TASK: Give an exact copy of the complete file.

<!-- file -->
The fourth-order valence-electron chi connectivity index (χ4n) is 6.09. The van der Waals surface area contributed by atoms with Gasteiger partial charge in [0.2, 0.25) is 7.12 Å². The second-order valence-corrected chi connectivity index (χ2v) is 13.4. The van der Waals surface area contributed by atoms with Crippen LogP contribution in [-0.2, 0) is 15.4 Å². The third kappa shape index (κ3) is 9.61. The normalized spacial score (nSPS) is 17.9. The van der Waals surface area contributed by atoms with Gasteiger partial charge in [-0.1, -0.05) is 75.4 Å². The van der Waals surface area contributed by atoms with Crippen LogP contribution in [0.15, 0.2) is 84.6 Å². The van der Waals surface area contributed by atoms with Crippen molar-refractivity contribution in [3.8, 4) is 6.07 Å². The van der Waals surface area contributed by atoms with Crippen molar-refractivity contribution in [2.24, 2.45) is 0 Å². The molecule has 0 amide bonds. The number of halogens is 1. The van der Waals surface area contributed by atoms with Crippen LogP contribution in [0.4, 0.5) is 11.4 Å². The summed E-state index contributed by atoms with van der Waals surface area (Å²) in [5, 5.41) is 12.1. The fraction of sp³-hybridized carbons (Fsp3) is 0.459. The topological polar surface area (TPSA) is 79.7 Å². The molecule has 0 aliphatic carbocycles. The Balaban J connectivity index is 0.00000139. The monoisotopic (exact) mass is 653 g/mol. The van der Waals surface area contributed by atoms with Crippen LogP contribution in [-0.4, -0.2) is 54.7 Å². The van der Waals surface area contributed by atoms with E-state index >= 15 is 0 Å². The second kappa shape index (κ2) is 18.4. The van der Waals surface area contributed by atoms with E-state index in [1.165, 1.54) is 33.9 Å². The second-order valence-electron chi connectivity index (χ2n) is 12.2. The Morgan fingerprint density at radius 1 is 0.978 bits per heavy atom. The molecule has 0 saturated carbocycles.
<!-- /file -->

The fourth-order valence-electron chi connectivity index (χ4n) is 6.09. The van der Waals surface area contributed by atoms with Gasteiger partial charge in [0.2, 0.25) is 7.12 Å². The second-order valence-corrected chi connectivity index (χ2v) is 13.4. The van der Waals surface area contributed by atoms with Crippen LogP contribution in [-0.2, 0) is 15.4 Å². The third kappa shape index (κ3) is 9.61. The normalized spacial score (nSPS) is 17.9. The van der Waals surface area contributed by atoms with Gasteiger partial charge in [-0.1, -0.05) is 75.4 Å². The van der Waals surface area contributed by atoms with Crippen LogP contribution in [0.15, 0.2) is 84.6 Å². The van der Waals surface area contributed by atoms with Crippen molar-refractivity contribution in [3.8, 4) is 6.07 Å². The van der Waals surface area contributed by atoms with Crippen molar-refractivity contribution in [2.24, 2.45) is 0 Å². The molecule has 0 amide bonds. The number of halogens is 1. The van der Waals surface area contributed by atoms with Crippen LogP contribution in [0.4, 0.5) is 11.4 Å². The summed E-state index contributed by atoms with van der Waals surface area (Å²) in [5, 5.41) is 12.1. The fraction of sp³-hybridized carbons (Fsp3) is 0.459. The topological polar surface area (TPSA) is 79.7 Å². The molecule has 0 aliphatic carbocycles. The Balaban J connectivity index is 0.00000139. The monoisotopic (exact) mass is 653 g/mol. The van der Waals surface area contributed by atoms with Crippen LogP contribution in [-0.4, -0.2) is 54.7 Å². The van der Waals surface area contributed by atoms with E-state index >= 15 is 0 Å². The second kappa shape index (κ2) is 18.4. The van der Waals surface area contributed by atoms with E-state index in [1.165, 1.54) is 33.9 Å². The second-order valence-electron chi connectivity index (χ2n) is 12.2. The Morgan fingerprint density at radius 1 is 0.978 bits per heavy atom. The molecule has 0 saturated carbocycles.